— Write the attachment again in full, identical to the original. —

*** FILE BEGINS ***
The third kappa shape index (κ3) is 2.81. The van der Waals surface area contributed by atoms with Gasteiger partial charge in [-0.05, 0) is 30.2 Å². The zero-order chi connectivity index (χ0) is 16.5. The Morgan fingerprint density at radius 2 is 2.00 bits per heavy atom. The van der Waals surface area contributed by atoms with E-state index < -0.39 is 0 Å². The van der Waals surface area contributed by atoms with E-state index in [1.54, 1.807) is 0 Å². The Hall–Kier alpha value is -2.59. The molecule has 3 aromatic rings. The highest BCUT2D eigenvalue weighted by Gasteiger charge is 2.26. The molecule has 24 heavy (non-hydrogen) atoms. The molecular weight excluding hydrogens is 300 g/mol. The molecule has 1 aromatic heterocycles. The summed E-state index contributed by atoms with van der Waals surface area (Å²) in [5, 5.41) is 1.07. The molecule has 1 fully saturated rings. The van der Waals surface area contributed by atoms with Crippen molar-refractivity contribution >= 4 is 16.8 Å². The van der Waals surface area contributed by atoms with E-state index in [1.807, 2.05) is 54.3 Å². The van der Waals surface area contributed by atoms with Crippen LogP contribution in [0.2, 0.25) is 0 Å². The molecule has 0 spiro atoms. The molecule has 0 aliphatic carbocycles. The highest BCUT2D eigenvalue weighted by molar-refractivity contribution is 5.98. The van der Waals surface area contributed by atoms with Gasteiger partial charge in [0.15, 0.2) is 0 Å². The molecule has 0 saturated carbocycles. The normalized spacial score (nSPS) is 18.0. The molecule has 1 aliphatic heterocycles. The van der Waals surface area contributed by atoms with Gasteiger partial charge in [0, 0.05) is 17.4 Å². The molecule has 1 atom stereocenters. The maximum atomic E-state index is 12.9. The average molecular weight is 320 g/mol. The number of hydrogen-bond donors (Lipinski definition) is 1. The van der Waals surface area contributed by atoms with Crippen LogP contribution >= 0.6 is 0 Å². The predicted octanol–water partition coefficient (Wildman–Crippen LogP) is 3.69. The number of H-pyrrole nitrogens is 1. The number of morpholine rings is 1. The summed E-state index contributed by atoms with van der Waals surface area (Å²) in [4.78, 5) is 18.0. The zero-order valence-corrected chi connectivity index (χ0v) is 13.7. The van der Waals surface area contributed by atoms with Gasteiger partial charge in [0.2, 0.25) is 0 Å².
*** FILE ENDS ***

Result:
The third kappa shape index (κ3) is 2.81. The van der Waals surface area contributed by atoms with Gasteiger partial charge in [-0.05, 0) is 30.2 Å². The zero-order chi connectivity index (χ0) is 16.5. The Morgan fingerprint density at radius 2 is 2.00 bits per heavy atom. The van der Waals surface area contributed by atoms with E-state index < -0.39 is 0 Å². The van der Waals surface area contributed by atoms with E-state index in [1.54, 1.807) is 0 Å². The Hall–Kier alpha value is -2.59. The molecule has 3 aromatic rings. The highest BCUT2D eigenvalue weighted by Gasteiger charge is 2.26. The molecule has 24 heavy (non-hydrogen) atoms. The molecular weight excluding hydrogens is 300 g/mol. The molecule has 1 aromatic heterocycles. The summed E-state index contributed by atoms with van der Waals surface area (Å²) in [5, 5.41) is 1.07. The molecule has 1 fully saturated rings. The van der Waals surface area contributed by atoms with Crippen molar-refractivity contribution >= 4 is 16.8 Å². The van der Waals surface area contributed by atoms with E-state index in [1.807, 2.05) is 54.3 Å². The van der Waals surface area contributed by atoms with Crippen LogP contribution in [0.2, 0.25) is 0 Å². The molecule has 0 spiro atoms. The molecule has 0 aliphatic carbocycles. The highest BCUT2D eigenvalue weighted by molar-refractivity contribution is 5.98. The van der Waals surface area contributed by atoms with Gasteiger partial charge in [0.15, 0.2) is 0 Å². The molecule has 0 saturated carbocycles. The normalized spacial score (nSPS) is 18.0. The molecule has 1 aliphatic heterocycles. The van der Waals surface area contributed by atoms with Gasteiger partial charge in [0, 0.05) is 17.4 Å². The molecule has 1 atom stereocenters. The maximum atomic E-state index is 12.9. The average molecular weight is 320 g/mol. The number of hydrogen-bond donors (Lipinski definition) is 1. The van der Waals surface area contributed by atoms with Crippen LogP contribution >= 0.6 is 0 Å². The predicted octanol–water partition coefficient (Wildman–Crippen LogP) is 3.69. The number of H-pyrrole nitrogens is 1. The number of morpholine rings is 1. The summed E-state index contributed by atoms with van der Waals surface area (Å²) in [4.78, 5) is 18.0. The zero-order valence-corrected chi connectivity index (χ0v) is 13.7. The van der Waals surface area contributed by atoms with Gasteiger partial charge in [0.2, 0.25) is 0 Å².